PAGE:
Sexual promiscuity among deer mice rewrites DNA and boosts the immune system

The California mouse and the deer mouse are very similar, except California mice find one partner and mate with them for life, while deer mice take on as many mates as possible. That lifestyle difference has a major biological impact.

Despite living in similar environments and facing comparable external threats to their health, the immune system of the deer mouse is much, much stronger than that of the California mouse. According to UC Berkeley researchers, this disparity can be traced to the promiscuous lifestyle of the deer mice. Because they have sex with a wide variety of partners, they are exposed to more diverse bacteria than their California cousins are.

For proof, look no further than the deer mouse vagina. (OK, there was probably a better way of phrasing that.) There's twice as much bacterial diversity in the reproductive systems of deer mice, and that means they need the stronger immune systems to ward off the potentially infectious bacteria. What's more, there's similar genetic diversity in the DNA of the deer mouse immune system. The deer mice are much more likely to possess multiple forms of the gene MHC-DQa, which gives their immune systems much greater ability to recognize and neutralize unusual infections. In a statement, researcher member Matthew McManes commented on the findings:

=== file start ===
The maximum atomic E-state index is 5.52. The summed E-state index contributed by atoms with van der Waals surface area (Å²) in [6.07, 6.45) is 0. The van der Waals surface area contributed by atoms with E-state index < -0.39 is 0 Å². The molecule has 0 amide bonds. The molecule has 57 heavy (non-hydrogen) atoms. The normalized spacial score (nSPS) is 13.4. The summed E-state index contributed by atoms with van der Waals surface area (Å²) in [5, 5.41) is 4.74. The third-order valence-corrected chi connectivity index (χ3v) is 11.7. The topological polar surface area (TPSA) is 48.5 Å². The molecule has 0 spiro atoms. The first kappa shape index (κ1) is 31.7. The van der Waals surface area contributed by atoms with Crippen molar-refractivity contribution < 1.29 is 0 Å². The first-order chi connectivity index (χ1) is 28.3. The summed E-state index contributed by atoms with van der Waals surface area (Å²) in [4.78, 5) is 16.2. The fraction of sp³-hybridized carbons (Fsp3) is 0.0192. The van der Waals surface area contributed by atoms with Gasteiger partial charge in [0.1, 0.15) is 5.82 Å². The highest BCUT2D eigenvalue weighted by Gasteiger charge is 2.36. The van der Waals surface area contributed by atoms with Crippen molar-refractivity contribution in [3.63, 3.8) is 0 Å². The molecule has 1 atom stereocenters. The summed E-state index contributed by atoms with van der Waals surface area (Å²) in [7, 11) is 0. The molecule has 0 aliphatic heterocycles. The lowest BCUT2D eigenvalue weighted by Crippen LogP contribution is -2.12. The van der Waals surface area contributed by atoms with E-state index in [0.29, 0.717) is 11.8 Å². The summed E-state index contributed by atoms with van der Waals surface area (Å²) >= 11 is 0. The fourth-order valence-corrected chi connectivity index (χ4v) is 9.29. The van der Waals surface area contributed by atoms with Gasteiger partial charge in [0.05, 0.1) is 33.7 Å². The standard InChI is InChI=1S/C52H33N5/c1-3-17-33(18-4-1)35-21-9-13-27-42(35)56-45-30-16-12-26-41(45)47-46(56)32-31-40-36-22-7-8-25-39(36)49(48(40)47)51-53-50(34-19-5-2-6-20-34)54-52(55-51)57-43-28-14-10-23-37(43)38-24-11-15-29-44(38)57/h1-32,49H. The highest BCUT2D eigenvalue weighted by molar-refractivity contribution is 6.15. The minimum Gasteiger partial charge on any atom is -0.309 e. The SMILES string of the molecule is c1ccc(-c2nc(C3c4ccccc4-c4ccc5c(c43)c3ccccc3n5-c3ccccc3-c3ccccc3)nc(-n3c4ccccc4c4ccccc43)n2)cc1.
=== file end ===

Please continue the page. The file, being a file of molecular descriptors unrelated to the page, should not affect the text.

"The promiscuous mice, by virtue of their sexual system, are in contact with more individuals and are exposed to a lot more bacteria. They need a more robust immune system to fend off all of the bugs that they're exposed to. The things an animal does, the way it behaves, and who it interacts with, are important to natural selection. These factors can cause immunogenes to evolve at a much faster rate, or slower in the case of monogamous mice. That connection is important and probably under-recognized."

While the actual change in the underlying genetics is intriguing, the fundamental finding — that promiscuity exposes an individual to more sexually transmitted bacteria than monogamy would — might seem a little obvious. However, it's the kind of intuitive result that is a huge pain in the ass to verify. That's because so few species are monogamous in the first place — only about 5% of all animal species go in for that whole monogamy thing — and there are very, very few instances where two similar species, one promiscuous and the other monogamous, live in close proximity to each other.

That's why these mice are so useful to the researchers. As a followup, McManes is hoping to examine tuco tucos, a gopher-like species found in South America, which sometimes lives in large social groups and sometimes lives alone. That's a different kind of variation in social structure, but it goes back to how differences in sociability can impact genetics — or, perhaps, be shaped by a species's underlying genetics. As McManes explains, we're likely to start seeing much closer links between behaviors and genetics, thanks to recent technological breakthroughs:

"Now that we have these new sequencing technologies, people are going to be really interested in looking at the mechanisms that underlie these behaviors. How might genes control what we do, and how we behave? We're going to see an explosion in these studies where people start to understand the very basic genetic mechanism for all sorts of behaviors that we know are out there."

For more, check out the entire original paper at PLoS ONE. More at TACC via Medical Daily. Image by USFSW Mountain Prairie on Flickr.